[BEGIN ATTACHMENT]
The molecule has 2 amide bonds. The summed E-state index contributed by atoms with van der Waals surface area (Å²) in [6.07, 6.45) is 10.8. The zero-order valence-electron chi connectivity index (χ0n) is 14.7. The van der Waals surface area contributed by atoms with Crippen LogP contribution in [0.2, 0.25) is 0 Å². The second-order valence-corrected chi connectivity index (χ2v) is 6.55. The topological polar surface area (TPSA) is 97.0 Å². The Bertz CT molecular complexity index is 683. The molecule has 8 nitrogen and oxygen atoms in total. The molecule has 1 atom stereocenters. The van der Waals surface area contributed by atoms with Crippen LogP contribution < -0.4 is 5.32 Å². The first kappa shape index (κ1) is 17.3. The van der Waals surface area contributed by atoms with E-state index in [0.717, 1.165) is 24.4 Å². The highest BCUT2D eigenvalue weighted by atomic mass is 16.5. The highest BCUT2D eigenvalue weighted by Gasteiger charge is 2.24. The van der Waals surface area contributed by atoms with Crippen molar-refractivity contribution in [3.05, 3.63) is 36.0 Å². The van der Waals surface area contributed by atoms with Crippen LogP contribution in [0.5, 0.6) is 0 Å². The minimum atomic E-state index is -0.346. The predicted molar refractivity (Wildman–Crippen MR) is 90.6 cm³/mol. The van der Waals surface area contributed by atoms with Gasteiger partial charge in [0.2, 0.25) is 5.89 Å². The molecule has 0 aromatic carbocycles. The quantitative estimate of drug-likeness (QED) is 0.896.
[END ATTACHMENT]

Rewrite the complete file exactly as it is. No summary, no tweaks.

The molecule has 2 amide bonds. The summed E-state index contributed by atoms with van der Waals surface area (Å²) in [6.07, 6.45) is 10.8. The zero-order valence-electron chi connectivity index (χ0n) is 14.7. The van der Waals surface area contributed by atoms with Crippen LogP contribution in [0.2, 0.25) is 0 Å². The second-order valence-corrected chi connectivity index (χ2v) is 6.55. The topological polar surface area (TPSA) is 97.0 Å². The Bertz CT molecular complexity index is 683. The molecule has 8 nitrogen and oxygen atoms in total. The molecule has 1 atom stereocenters. The van der Waals surface area contributed by atoms with Crippen LogP contribution < -0.4 is 5.32 Å². The first kappa shape index (κ1) is 17.3. The van der Waals surface area contributed by atoms with E-state index in [0.717, 1.165) is 24.4 Å². The highest BCUT2D eigenvalue weighted by atomic mass is 16.5. The highest BCUT2D eigenvalue weighted by Gasteiger charge is 2.24. The van der Waals surface area contributed by atoms with Crippen molar-refractivity contribution in [3.05, 3.63) is 36.0 Å². The van der Waals surface area contributed by atoms with Crippen LogP contribution in [0.5, 0.6) is 0 Å². The minimum atomic E-state index is -0.346. The predicted molar refractivity (Wildman–Crippen MR) is 90.6 cm³/mol. The van der Waals surface area contributed by atoms with Gasteiger partial charge in [0.2, 0.25) is 5.89 Å². The molecule has 0 aromatic carbocycles. The quantitative estimate of drug-likeness (QED) is 0.896.